Must people forever forsake the sausage, ham, salami and steak, and skip the bacon?
When it comes to giving yourself the best chance of avoiding cancer, particularly bowel cancer, must people forever forsake the sausage, ham, salami and steak, and skip the bacon?
“Bangers and mash” has been a staple of the Australian dinner table for generations, while the success of many a school fundraiser has been buoyed by the humble sausage sizzle.
So it was with some alarm that Australians met the recent news from the World Health Organization that sausage, bacon and other processed meats cause cancer – and red meat probably does, too.
The news came after an international panel of 22 experts reviewed decades of research on the links between such meats and cancer.
So when it comes to healthy eating and giving yourself the best chance of avoiding cancer, particularly bowel cancer, must people forever forsake the sausage, ham, salami and steak, and skip the bacon-and-egg breakfast?
No, says Jean Hailes dietitian Anna Waldron. As with all dietary matters, the key to maintaining good health lies in moderation.
Anna says it is recommended that processed meat products “are not eaten on a regular basis.”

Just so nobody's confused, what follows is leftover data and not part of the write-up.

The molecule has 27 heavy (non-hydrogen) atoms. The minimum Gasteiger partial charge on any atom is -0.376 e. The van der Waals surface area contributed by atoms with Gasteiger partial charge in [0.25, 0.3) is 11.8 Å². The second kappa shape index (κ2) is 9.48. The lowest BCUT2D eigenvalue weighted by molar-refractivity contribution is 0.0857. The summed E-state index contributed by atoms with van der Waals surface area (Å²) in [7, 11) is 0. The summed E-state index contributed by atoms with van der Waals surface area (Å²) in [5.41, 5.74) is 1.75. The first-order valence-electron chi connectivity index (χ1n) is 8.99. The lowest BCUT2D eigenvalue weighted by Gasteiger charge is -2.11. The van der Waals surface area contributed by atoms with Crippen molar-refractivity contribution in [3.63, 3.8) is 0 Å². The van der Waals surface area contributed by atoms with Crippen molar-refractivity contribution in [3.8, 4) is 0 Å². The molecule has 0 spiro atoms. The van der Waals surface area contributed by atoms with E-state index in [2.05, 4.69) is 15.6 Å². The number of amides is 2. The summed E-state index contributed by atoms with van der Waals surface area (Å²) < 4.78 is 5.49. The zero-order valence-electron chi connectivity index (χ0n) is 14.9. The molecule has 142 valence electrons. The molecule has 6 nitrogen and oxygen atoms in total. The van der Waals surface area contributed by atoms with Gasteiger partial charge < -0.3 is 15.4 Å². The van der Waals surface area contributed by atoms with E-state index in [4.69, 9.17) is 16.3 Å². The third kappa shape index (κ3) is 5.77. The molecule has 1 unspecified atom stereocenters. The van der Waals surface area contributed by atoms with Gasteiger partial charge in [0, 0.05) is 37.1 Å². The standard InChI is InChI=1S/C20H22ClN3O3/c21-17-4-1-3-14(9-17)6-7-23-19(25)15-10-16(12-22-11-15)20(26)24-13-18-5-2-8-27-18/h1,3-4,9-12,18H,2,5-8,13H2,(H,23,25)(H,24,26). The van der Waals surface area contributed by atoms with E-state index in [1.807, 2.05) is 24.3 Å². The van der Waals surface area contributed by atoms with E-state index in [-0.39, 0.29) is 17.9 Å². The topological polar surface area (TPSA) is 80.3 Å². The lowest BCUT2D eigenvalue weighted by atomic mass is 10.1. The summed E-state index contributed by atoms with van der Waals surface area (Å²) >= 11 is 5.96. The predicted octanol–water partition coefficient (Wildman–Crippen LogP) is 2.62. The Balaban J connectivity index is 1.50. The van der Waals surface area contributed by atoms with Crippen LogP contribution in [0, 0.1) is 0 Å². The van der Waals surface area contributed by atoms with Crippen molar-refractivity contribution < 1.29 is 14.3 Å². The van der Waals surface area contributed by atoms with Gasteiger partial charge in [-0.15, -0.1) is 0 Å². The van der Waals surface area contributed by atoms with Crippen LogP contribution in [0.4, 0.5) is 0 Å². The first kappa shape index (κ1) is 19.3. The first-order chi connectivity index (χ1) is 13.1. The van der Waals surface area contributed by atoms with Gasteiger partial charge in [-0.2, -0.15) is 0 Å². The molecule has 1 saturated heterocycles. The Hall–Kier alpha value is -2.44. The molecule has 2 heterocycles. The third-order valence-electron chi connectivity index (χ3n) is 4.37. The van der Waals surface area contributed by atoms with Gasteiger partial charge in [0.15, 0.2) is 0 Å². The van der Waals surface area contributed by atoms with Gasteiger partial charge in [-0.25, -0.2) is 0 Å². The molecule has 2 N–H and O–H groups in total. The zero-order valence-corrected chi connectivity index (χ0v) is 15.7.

“The consumption of red meat and cancer risk has been discussed a lot in recent times,” says Anna. “In regards to red meat and cancer, there is conflicting evidence.”
The Australian dietary guidelines recommend no more than 455g of red meat per week. The recommended serving size at one sitting is 65–100g. So spreading your servings of lean red meat across three to four meals a week is ideal, rather than consuming one enormous piece of meat in a sitting. Bulk up your plate with a range of colourful vegetables instead.
Of course, there are some benefits to eating red meat in moderation. It’s a great source of important nutrients such as iron, zinc and vitamin B12.
Limiting your intake of red and processed meats will also do more than just reduce your risk of cancer – it will also help protect against chronic illnesses such as cardiovascular disease (CVD), which includes diseases of the heart, veins and arteries.
And while many people think CVD is more likely to be associated with men, it is in fact the biggest killer of women. CVD is responsible for half of all female deaths in Australia.
Almost 40 per cent of Australians over the age of 45 have two or more chronic diseases, according to recent data from the Australian Institute of Health and Welfare. CVD and arthritis are the most common two conditions to occur together for people over 45.
Most people can make a few improvements to their lifestyle fairly easily to help bring down their risk of developing most chronic diseases. Cholesterol, blood pressure and weight can all be influenced by food choices and physical activity levels. Eating a range of nutritious foods and moving more will make you feel healthier, manage your health conditions and help you live longer.
Find more information on important nutrients and learn what foods to eat for optimal health at Jean Hailes for Women’s Health.
Published with the permission of Jean Hailes for Women's Health
1800 JEAN HAILES (532 642)
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